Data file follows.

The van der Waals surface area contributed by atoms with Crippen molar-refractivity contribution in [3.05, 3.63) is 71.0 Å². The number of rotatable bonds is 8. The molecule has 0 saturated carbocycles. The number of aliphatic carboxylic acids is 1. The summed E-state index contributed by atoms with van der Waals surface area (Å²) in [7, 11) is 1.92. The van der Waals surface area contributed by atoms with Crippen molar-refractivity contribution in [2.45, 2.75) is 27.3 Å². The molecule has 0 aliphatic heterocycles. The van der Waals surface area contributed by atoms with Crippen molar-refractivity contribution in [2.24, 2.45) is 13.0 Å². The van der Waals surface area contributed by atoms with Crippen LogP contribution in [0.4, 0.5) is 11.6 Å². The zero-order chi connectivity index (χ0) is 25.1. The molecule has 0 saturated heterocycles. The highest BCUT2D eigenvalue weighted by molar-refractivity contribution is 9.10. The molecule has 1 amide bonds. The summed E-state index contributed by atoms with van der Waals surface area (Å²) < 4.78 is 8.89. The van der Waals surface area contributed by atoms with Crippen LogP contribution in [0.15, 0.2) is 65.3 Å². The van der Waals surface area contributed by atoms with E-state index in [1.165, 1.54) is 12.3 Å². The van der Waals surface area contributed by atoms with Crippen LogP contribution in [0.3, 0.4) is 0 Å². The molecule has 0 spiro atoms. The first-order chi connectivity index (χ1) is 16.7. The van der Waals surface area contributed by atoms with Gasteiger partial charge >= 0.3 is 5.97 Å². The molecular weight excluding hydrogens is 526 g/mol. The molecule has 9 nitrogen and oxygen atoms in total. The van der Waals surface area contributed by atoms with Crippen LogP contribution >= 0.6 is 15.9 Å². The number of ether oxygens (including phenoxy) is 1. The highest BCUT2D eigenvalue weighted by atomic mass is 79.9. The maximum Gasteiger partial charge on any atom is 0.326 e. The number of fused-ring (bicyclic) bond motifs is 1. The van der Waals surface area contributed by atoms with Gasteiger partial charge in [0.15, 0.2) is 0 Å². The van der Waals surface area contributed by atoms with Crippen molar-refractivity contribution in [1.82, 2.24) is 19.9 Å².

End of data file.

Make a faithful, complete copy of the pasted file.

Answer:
The van der Waals surface area contributed by atoms with Crippen molar-refractivity contribution in [3.05, 3.63) is 71.0 Å². The number of rotatable bonds is 8. The molecule has 0 saturated carbocycles. The number of aliphatic carboxylic acids is 1. The summed E-state index contributed by atoms with van der Waals surface area (Å²) in [7, 11) is 1.92. The van der Waals surface area contributed by atoms with Crippen molar-refractivity contribution in [2.45, 2.75) is 27.3 Å². The molecule has 0 aliphatic heterocycles. The van der Waals surface area contributed by atoms with Crippen molar-refractivity contribution in [2.24, 2.45) is 13.0 Å². The van der Waals surface area contributed by atoms with Crippen LogP contribution in [0.4, 0.5) is 11.6 Å². The zero-order chi connectivity index (χ0) is 25.1. The molecule has 0 saturated heterocycles. The highest BCUT2D eigenvalue weighted by molar-refractivity contribution is 9.10. The molecule has 1 amide bonds. The summed E-state index contributed by atoms with van der Waals surface area (Å²) < 4.78 is 8.89. The van der Waals surface area contributed by atoms with Crippen LogP contribution in [0.15, 0.2) is 65.3 Å². The van der Waals surface area contributed by atoms with E-state index in [1.165, 1.54) is 12.3 Å². The van der Waals surface area contributed by atoms with Crippen LogP contribution in [0.3, 0.4) is 0 Å². The molecule has 0 spiro atoms. The first-order chi connectivity index (χ1) is 16.7. The van der Waals surface area contributed by atoms with Gasteiger partial charge >= 0.3 is 5.97 Å². The molecular weight excluding hydrogens is 526 g/mol. The molecule has 9 nitrogen and oxygen atoms in total. The van der Waals surface area contributed by atoms with Crippen LogP contribution >= 0.6 is 15.9 Å². The number of ether oxygens (including phenoxy) is 1. The highest BCUT2D eigenvalue weighted by atomic mass is 79.9. The maximum Gasteiger partial charge on any atom is 0.326 e. The number of fused-ring (bicyclic) bond motifs is 1. The van der Waals surface area contributed by atoms with Gasteiger partial charge in [0.15, 0.2) is 0 Å². The van der Waals surface area contributed by atoms with Crippen molar-refractivity contribution in [1.82, 2.24) is 19.9 Å².